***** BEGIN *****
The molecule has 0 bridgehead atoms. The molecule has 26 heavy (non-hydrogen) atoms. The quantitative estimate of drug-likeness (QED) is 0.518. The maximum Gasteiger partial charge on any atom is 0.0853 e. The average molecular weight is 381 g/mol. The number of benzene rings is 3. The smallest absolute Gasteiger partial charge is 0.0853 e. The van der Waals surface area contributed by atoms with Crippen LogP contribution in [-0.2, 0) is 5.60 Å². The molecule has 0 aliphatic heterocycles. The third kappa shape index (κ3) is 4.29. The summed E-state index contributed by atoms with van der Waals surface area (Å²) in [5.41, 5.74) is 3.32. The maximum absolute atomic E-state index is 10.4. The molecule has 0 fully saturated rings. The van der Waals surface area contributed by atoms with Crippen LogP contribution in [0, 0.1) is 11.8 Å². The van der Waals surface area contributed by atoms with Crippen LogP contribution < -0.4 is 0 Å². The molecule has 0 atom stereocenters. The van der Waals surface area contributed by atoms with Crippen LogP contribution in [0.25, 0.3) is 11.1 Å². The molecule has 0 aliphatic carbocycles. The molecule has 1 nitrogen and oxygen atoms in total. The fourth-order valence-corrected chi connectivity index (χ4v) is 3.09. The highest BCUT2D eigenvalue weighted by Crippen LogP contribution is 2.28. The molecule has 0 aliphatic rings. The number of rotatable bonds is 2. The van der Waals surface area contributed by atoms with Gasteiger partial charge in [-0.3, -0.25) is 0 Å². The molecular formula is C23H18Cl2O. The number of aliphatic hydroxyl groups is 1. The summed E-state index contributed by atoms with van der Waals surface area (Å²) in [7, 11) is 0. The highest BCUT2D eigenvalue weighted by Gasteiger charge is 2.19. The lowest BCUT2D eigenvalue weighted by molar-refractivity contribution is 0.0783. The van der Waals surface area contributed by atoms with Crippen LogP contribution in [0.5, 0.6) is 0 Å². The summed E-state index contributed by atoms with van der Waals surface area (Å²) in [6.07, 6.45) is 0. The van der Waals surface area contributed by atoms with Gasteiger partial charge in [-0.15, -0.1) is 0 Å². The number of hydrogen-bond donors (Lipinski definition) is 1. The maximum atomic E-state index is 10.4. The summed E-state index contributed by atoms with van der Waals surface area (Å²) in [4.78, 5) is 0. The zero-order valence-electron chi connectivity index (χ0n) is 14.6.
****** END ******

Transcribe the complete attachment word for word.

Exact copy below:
The molecule has 0 bridgehead atoms. The molecule has 26 heavy (non-hydrogen) atoms. The quantitative estimate of drug-likeness (QED) is 0.518. The maximum Gasteiger partial charge on any atom is 0.0853 e. The average molecular weight is 381 g/mol. The number of benzene rings is 3. The smallest absolute Gasteiger partial charge is 0.0853 e. The van der Waals surface area contributed by atoms with Crippen LogP contribution in [-0.2, 0) is 5.60 Å². The molecule has 0 aliphatic heterocycles. The third kappa shape index (κ3) is 4.29. The summed E-state index contributed by atoms with van der Waals surface area (Å²) in [5.41, 5.74) is 3.32. The maximum absolute atomic E-state index is 10.4. The molecule has 0 fully saturated rings. The van der Waals surface area contributed by atoms with Crippen LogP contribution in [0, 0.1) is 11.8 Å². The van der Waals surface area contributed by atoms with Crippen LogP contribution < -0.4 is 0 Å². The molecule has 0 atom stereocenters. The van der Waals surface area contributed by atoms with Crippen LogP contribution in [0.25, 0.3) is 11.1 Å². The molecule has 0 aliphatic carbocycles. The molecule has 1 nitrogen and oxygen atoms in total. The fourth-order valence-corrected chi connectivity index (χ4v) is 3.09. The highest BCUT2D eigenvalue weighted by Crippen LogP contribution is 2.28. The molecule has 0 aliphatic rings. The number of rotatable bonds is 2. The van der Waals surface area contributed by atoms with Gasteiger partial charge in [-0.3, -0.25) is 0 Å². The molecular formula is C23H18Cl2O. The number of aliphatic hydroxyl groups is 1. The summed E-state index contributed by atoms with van der Waals surface area (Å²) in [7, 11) is 0. The highest BCUT2D eigenvalue weighted by Gasteiger charge is 2.19. The lowest BCUT2D eigenvalue weighted by molar-refractivity contribution is 0.0783. The van der Waals surface area contributed by atoms with Crippen LogP contribution in [0.5, 0.6) is 0 Å². The summed E-state index contributed by atoms with van der Waals surface area (Å²) in [6.07, 6.45) is 0. The van der Waals surface area contributed by atoms with Gasteiger partial charge in [-0.15, -0.1) is 0 Å². The number of hydrogen-bond donors (Lipinski definition) is 1. The maximum atomic E-state index is 10.4. The summed E-state index contributed by atoms with van der Waals surface area (Å²) in [4.78, 5) is 0. The zero-order valence-electron chi connectivity index (χ0n) is 14.6.